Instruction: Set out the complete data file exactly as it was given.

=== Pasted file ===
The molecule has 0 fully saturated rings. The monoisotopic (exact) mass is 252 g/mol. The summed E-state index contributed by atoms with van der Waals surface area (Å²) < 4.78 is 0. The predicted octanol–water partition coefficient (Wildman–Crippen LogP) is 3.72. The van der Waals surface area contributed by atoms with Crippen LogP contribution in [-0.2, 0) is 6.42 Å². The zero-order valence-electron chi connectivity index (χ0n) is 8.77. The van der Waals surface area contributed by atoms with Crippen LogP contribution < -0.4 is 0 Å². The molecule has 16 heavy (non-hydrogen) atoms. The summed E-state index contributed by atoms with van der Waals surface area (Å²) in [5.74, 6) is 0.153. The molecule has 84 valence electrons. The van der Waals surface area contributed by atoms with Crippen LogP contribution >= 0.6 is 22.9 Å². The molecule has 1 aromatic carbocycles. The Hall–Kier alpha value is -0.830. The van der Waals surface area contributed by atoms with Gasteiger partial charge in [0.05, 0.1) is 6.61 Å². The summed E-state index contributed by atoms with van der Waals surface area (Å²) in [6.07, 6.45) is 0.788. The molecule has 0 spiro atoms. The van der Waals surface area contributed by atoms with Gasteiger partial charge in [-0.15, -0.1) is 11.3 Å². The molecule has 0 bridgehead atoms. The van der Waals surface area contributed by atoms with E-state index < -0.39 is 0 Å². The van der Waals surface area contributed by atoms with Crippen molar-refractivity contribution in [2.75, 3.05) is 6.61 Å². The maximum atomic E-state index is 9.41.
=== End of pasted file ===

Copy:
The molecule has 0 fully saturated rings. The monoisotopic (exact) mass is 252 g/mol. The summed E-state index contributed by atoms with van der Waals surface area (Å²) < 4.78 is 0. The predicted octanol–water partition coefficient (Wildman–Crippen LogP) is 3.72. The van der Waals surface area contributed by atoms with Crippen LogP contribution in [-0.2, 0) is 6.42 Å². The zero-order valence-electron chi connectivity index (χ0n) is 8.77. The van der Waals surface area contributed by atoms with Crippen LogP contribution < -0.4 is 0 Å². The molecule has 16 heavy (non-hydrogen) atoms. The summed E-state index contributed by atoms with van der Waals surface area (Å²) in [5.74, 6) is 0.153. The molecule has 84 valence electrons. The van der Waals surface area contributed by atoms with Crippen LogP contribution >= 0.6 is 22.9 Å². The molecule has 1 aromatic carbocycles. The Hall–Kier alpha value is -0.830. The van der Waals surface area contributed by atoms with Gasteiger partial charge in [0.05, 0.1) is 6.61 Å². The summed E-state index contributed by atoms with van der Waals surface area (Å²) in [6.07, 6.45) is 0.788. The molecule has 0 spiro atoms. The van der Waals surface area contributed by atoms with Gasteiger partial charge in [-0.15, -0.1) is 11.3 Å². The molecule has 0 bridgehead atoms. The van der Waals surface area contributed by atoms with E-state index < -0.39 is 0 Å². The van der Waals surface area contributed by atoms with Crippen molar-refractivity contribution in [2.75, 3.05) is 6.61 Å². The maximum atomic E-state index is 9.41.